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A History of the Future, Now Free

September 20th, 2015 · No Comments

Two years ago, A History of the Future in 100 Objects was published. The book describes a hundred slices of the future of everything, spanning politics, technology, art, religion, and entertainment. Some of the objects are described by future historians; others through found materials, short stories, or dialogues.

Today, I’m making all 100 chapters available online, for free.

The book has sold a few thousand copies – reasonably well for a first author. More importantly, it was received well by the people whose opinions I value; I was invited to speak at the Long Now Foundation last summer┬áby Stewart Brand, and it was praised by the BBC’s Stephanie Flanders and by Grantland’s Kevin Nguyen, who called it one of the ‘overlooked books of 2013‘. Next month, I’ll be speaking about the same ideas at the Serpentine Gallery’s Transformation Marathon.

So, at this point I’m much more interested in spreading the ideas far and wide. Of course, you can still buy the book via Amazon or directly from me (it’s very nicely formatted), but I’m just as happy if you read it on the web.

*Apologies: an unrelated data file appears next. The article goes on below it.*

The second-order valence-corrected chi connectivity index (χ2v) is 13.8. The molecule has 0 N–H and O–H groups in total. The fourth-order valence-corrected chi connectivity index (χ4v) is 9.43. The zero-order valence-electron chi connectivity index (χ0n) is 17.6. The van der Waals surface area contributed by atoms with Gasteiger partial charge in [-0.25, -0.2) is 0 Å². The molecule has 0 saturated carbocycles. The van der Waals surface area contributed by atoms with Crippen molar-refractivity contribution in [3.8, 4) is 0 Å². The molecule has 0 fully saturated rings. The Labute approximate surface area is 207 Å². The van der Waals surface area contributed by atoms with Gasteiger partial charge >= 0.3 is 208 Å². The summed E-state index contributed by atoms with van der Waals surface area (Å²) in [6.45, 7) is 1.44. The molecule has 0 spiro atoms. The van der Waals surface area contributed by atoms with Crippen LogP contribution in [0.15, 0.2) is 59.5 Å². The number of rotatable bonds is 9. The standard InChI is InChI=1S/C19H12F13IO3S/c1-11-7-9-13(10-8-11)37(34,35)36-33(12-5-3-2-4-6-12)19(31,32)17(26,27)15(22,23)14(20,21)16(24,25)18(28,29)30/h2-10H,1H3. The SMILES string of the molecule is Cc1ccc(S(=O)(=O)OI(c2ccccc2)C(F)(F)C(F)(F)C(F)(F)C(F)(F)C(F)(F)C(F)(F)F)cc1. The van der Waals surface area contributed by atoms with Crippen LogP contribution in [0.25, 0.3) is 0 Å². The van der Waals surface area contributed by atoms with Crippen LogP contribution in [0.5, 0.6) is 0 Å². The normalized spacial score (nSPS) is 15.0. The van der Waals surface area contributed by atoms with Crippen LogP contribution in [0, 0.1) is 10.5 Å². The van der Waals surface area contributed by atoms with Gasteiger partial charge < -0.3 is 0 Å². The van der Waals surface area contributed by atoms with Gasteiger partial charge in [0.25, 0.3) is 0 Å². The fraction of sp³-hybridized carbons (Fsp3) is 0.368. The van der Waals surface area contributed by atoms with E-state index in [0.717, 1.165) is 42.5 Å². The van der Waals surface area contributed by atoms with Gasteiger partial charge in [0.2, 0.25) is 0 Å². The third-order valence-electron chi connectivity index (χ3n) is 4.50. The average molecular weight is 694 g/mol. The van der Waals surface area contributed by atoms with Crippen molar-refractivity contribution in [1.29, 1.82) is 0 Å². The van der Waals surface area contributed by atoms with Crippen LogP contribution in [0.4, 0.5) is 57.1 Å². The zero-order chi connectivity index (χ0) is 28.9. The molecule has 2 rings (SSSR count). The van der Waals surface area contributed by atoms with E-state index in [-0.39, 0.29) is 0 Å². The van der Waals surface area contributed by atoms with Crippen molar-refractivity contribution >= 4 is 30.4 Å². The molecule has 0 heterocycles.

I wrote A History of the Future in 100 Objects because I’ve always been deeply fascinated by what’s coming next. I’m a neuroscientist and experimental psychologist by training, and a games designer and CEO by trade. It’s my job to think up new ideas and ways to improve people’s lives, and perhaps because of that, I’m optimistic – cautiously, skeptically optimistic – about the future.

The future that I want to realise is the hard-fought utopia of Kim Stanley Robinson and Iain Banks and Vernor Vinge, not the dystopia that dominates fiction nowadays. But I’m not naive, and technoutopianism brings me out in hives, so don’t expect me to tell you that technology will make everything better.

This book is my small contribution to the exploration of the future. It turns out that writing a hundred short stories was far, far more difficult than I had ever imagined, and in truth only some of the chapters hit the mark perfectly. But even so, I think there are plenty of fun ideas there.

Tags: adrian · book · future

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